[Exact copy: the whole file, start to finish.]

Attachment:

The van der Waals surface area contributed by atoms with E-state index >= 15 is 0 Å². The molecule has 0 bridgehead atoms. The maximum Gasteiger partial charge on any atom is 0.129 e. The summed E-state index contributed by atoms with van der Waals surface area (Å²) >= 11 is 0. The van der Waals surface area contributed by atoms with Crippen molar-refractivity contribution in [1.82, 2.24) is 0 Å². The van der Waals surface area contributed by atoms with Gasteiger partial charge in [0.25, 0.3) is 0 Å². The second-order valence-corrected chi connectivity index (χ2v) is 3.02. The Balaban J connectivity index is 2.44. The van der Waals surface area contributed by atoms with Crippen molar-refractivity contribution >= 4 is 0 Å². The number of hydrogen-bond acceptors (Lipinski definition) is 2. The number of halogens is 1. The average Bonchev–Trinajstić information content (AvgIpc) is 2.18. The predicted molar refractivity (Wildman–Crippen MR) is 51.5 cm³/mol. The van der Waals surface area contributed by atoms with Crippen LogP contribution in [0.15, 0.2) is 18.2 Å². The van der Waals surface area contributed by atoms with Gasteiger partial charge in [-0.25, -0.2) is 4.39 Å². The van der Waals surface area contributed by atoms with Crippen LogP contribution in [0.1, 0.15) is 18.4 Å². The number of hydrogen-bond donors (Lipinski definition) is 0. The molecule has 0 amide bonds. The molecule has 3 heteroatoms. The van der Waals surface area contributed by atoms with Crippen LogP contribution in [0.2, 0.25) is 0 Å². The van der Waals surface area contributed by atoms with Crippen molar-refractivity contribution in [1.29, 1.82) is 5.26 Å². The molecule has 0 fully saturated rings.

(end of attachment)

The van der Waals surface area contributed by atoms with E-state index >= 15 is 0 Å². The molecule has 0 bridgehead atoms. The maximum Gasteiger partial charge on any atom is 0.129 e. The summed E-state index contributed by atoms with van der Waals surface area (Å²) >= 11 is 0. The van der Waals surface area contributed by atoms with Crippen molar-refractivity contribution in [1.82, 2.24) is 0 Å². The van der Waals surface area contributed by atoms with Gasteiger partial charge in [0.25, 0.3) is 0 Å². The second-order valence-corrected chi connectivity index (χ2v) is 3.02. The Balaban J connectivity index is 2.44. The van der Waals surface area contributed by atoms with Crippen molar-refractivity contribution >= 4 is 0 Å². The number of hydrogen-bond acceptors (Lipinski definition) is 2. The number of halogens is 1. The average Bonchev–Trinajstić information content (AvgIpc) is 2.18. The predicted molar refractivity (Wildman–Crippen MR) is 51.5 cm³/mol. The van der Waals surface area contributed by atoms with Crippen LogP contribution in [0.15, 0.2) is 18.2 Å². The van der Waals surface area contributed by atoms with Gasteiger partial charge in [-0.25, -0.2) is 4.39 Å². The van der Waals surface area contributed by atoms with Crippen LogP contribution in [0.1, 0.15) is 18.4 Å². The number of hydrogen-bond donors (Lipinski definition) is 0. The molecule has 0 amide bonds. The molecule has 3 heteroatoms. The van der Waals surface area contributed by atoms with Crippen LogP contribution in [0.2, 0.25) is 0 Å². The van der Waals surface area contributed by atoms with Crippen molar-refractivity contribution in [1.29, 1.82) is 5.26 Å². The molecule has 0 fully saturated rings.